Opera composers have turned to just about any source available for their work: ancient mythology, the Bible and other sacred texts, epic poetry, folktales, drama, novels, short stories, history and many have created their own original plots. It’s somewhat surprising, then, that cinema has taken so long to catch on as a source for new operas.
This summary taken from AllMusic:
Lost Highway might seem like an odd choice for adaptation to the operatic stage. By almost any measure, the film would be categorized as a “cult classic,” one of the darkest, most disturbing, and most narratively obscure films by any major director. The subject of endless debate, the film raises questions about reality versus fantasy and offers few certainties about its meaning. It leaves the viewer wondering not only “What was that supposed to mean?,” but “What just happened?” The film involves an affluent, unhappily married California couple, Fred and Renée Madison, who receive a series of increasingly intrusive and creepy videotapes, which someone has taken inside their house while they slept. At a party, Fred meets a Mystery Man, who has the unnerving ability to be two places at once — at the party and inside the Madison’s house — simultaneously. The next day Fred receives a videotape of himself, bloodied, beside Renée’s mutilated body, but he has absolutely no recollection of it. He’s sentenced to death for her murder. One day, the prison guards discover that the man in his cell is not Fred, but a young mechanic named Pete Dayton. Pete has no idea of how he came to be in prison; he’s released, and returns to his job in a garage, but detectives follow his every move. He disastrously falls in love with Alice (a thinly disguised version of Renée), the mistress of his sinister and violent mobster client, Mr. Eddy. To escape Mr. Eddy’s wrath, Alice leads Pete on a murderous crime spree and then abandons him in the desert, where Pete is somehow transformed back into Fred Madison. Fred discovers Alice in a motel room with Mr. Eddy, kidnaps him and takes him into the desert. They fight, and Fred cuts Mr. Eddy’s throat as the Mystery Man looks on, videotaping everything. The movie ends with Fred, pursued by the police, fleeing down the desert highway.
Lynch’s movie is a marvel of visual and thematic leitmotifs that often obscure, rather than clarify meaning or relationships. It’s so packed with barely glimpsed images, mysterious connections, and enigmatic details (that may or may not be significant) that it demands to be seen repeatedly. Lynch has vigorously asserted that the movie can’t (and shouldn’t) be comprehended on a rational level. If it has a logic, it’s an intuitive logic that would lose its essence and mystery if it could be explained. Since music can do its most powerful work on a subconscious level, Lost Highway makes an entirely logical choice for an opera. And based on the resulting piece, it’s clear that Neuwirth was just the composer to make it work. She succeeds because she takes the same approach to the material as Lynch does; her music doesn’t “clarify” the story, or tie plot elements together, but it operates on the same subliminal, non-rational level as the film, enriching it with yet another layer of mystery. Like the film, the music may not make sense to you, but you know that you’ve been punched in the gut.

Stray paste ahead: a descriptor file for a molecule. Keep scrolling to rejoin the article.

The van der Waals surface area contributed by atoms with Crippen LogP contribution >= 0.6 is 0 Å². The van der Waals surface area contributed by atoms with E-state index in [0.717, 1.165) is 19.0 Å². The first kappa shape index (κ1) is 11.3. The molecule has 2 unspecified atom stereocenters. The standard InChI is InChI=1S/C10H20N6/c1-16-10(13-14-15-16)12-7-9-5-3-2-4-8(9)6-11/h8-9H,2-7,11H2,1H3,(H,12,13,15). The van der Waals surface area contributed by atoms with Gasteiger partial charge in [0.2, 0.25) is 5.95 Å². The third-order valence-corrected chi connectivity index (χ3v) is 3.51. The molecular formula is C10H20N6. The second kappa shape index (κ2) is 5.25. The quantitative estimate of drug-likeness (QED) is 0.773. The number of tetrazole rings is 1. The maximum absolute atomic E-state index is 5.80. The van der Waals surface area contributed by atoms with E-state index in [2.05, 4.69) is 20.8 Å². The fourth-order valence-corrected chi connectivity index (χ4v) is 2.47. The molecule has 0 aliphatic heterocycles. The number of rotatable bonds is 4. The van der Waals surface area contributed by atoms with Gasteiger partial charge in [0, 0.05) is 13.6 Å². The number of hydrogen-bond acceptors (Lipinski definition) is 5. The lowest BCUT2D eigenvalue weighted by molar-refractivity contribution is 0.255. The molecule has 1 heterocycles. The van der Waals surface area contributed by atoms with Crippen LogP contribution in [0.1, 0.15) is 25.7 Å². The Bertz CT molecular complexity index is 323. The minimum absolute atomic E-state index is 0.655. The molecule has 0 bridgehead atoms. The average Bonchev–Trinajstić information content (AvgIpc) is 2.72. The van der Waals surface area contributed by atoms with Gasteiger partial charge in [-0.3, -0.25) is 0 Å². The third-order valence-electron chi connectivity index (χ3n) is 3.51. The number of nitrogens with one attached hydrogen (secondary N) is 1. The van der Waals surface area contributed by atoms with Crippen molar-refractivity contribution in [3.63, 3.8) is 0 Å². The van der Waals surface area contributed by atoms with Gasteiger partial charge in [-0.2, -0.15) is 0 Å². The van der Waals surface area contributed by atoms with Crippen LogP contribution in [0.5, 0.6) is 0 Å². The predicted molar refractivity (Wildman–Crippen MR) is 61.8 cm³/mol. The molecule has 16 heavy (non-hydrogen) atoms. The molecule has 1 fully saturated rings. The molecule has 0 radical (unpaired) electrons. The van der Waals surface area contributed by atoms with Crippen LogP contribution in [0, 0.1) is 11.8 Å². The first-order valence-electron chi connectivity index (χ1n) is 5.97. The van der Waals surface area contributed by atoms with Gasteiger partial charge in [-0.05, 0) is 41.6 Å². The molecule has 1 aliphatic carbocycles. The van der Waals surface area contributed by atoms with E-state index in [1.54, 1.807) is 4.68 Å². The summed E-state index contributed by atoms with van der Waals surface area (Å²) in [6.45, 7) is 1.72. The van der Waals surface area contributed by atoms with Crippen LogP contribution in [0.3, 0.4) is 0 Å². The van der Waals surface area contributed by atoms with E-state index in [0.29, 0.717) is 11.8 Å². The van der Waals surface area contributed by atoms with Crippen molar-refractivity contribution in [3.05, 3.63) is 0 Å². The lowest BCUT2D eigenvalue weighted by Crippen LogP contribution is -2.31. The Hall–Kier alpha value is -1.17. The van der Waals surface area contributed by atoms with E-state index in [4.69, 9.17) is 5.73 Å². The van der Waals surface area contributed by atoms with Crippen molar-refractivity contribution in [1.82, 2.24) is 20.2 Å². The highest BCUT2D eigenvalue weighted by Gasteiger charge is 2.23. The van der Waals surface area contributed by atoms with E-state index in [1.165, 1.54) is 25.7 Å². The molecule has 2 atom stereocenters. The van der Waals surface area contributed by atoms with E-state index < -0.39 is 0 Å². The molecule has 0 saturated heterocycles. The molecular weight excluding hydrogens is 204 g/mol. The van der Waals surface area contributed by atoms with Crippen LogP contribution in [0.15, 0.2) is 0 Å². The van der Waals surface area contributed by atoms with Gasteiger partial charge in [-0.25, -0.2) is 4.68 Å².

The film’s soundtrack was written largely by Angelo Badalamenti, one of Lynch’s favorite collaborators, and also includes songs performed by David Bowie, the German industrial metal band, Rammstein, Trent Reznor, Lou Reed, and Barry Adamson. Badalamenti’s ominous soundscapes are the perfect accompaniment to Lynch’s dark imagery, but they are so low key that they rarely draw attention to themselves. The amorphous, subliminal creepiness of his score make it clear that he has absorbed some of the same modernist techniques as Neuwirth. Neuwirth doesn’t mimic the sound of the film, but some moments, like the Badalamenti-esque treatment of Alice’s entrance mentioned above, sound like an homage to the searing cool jazz that’s the hallmark sound of much of Badalamenti’s work for Lynch.